“I know there are other young people out there in business,” she remembered, “who consider their professional lives first and foremost, but also have a desire for networking and social opportunities within that.”
The Northampton Chamber of Commerce also realized early on the importance of such an organization, and NAYP considers them a sponsor and its biggest advocate. Suzanne Beck is the chamber’s executive director, and she told BusinessWest that there has always been a lot of talk in the Valley about who is that next generation in business and what is their commitment to the region. The chamber’s commitment to NAYP has stemmed from that question.
“Many of those people that were at the beginning of our downtown’s renaissance are aging out of their businesses,” she continued. “There was a five-year period where we really asked, ‘who’s next?’ Kate is one of the younger generation with a retail presence on Main Street, and these days, if you walk through Thorne’s, it’s amazing how many young people are running businesses there.”
NAYP started as a once-a-month networking event, and it has added things like leadership lunches, where a small group meets with area CEOs to learn about their career paths. There’s also a strong philanthropic component, working with area nonprofits, and Glynn said the monthly meetings are also “an opportunity for a local nonprofit to stand up and tell us what they do. We ask that they don’t make a pitch for money, but it’s more of an educational instruction as to what they do within the community, and if members want to get involved, here’s how.”
Borrowing an idea from the playbook of the Young Professional Society of Greater Springfield, NAYP launched what it calls a Nonprofit Board Fair this past summer. “What we find is that a lot of young professionals have interest in nonprofit leadership opportunities, but don’t have any clue as to how to get on a board,” said Horton.
“We worked closely with the local United Way,” he continued, “and we reached out to other nonprofits and stipulated that they had to have a board opportunity opening in the next six months. They didn’t have to actually take any of our folks, but they did have to have an opening.” The meeting was well-attended, and all members said that this was assuredly the first of an unfolding tradition for NAYP.

School of Thought
From the perspective of the chamber, Beck said NAYP fills a need for that developing generation of businesspeople in the region.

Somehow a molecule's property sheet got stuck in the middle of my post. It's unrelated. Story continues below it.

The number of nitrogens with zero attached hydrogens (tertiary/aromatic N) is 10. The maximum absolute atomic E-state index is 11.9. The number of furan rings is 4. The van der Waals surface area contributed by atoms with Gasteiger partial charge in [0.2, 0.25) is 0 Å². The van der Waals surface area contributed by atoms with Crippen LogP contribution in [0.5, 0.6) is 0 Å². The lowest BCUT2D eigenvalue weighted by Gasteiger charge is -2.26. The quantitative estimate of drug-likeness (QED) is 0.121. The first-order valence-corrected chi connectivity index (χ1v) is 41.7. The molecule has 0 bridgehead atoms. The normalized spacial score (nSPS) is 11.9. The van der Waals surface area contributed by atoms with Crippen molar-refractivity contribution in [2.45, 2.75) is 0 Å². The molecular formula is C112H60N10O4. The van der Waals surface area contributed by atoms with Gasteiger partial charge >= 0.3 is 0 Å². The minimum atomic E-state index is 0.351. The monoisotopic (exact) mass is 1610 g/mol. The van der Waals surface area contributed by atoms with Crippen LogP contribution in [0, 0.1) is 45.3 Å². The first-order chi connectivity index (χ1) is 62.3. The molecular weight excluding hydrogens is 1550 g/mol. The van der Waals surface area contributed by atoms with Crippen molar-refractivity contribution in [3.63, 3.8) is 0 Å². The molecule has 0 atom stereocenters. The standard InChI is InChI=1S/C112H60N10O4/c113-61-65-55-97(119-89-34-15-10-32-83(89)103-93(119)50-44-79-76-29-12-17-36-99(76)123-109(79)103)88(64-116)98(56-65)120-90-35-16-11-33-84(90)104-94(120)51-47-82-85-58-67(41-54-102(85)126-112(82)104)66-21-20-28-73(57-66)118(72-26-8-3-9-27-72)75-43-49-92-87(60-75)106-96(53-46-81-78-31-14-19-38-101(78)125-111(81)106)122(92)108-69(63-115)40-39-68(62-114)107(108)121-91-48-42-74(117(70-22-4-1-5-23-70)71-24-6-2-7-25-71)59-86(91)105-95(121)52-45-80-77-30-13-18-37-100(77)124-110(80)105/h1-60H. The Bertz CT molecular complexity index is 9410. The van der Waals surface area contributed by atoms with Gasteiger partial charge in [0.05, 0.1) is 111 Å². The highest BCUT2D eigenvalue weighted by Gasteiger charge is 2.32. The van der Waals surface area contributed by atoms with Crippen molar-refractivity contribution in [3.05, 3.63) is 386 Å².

“With all the colleges and UMass, there’s always been the question of what happens to those kids who have been very well-educated and want to stay here,” she said. “We know that a huge percentage of people who are educated here want to stay here, and unfortunately we know that the majority of them won’t find it easy to find a job to keep them here. NAYP serves an important purpose for developing those connections to the community that might be more valuable to them.”
As one of those former students, Glynn said that it is exciting to see the possibilities for new members within NAYP’s frameworks, because a larger membership means more opportunities for individuals and for the organization as a whole. With a committee-based leadership, Kennedy noted that this structure will be an asset in how those opportunities are addressed.
“In the past, we had so many things that we wanted to do, but only a small number of people able to get things done,” she said, adding that the organization will look hard at prioritizing programs and then maximizing its available young talent to carry them out.
But as the assembled members of NAYP said, the core mission of the group will always be welcoming anyone who wants to be a member. There are currently 135 dues-paying NAYPs, and the goal is for that number to rise.
“Just last week, we had an event, and I met five or six people,” Horton said. “The hope is that they will become members, and from that become more involved. We have really evolved into a vibrant population. There’s a younger slant, but certainly there are folks who are much older in age but who contribute to the energy that knows no age limits.”
Said Glynn, “it’s not just a party with a purpose — we want it to be a fun networking event, but it’s an opportunity to be professional and social with a business perspective. People are coming because of that energy.”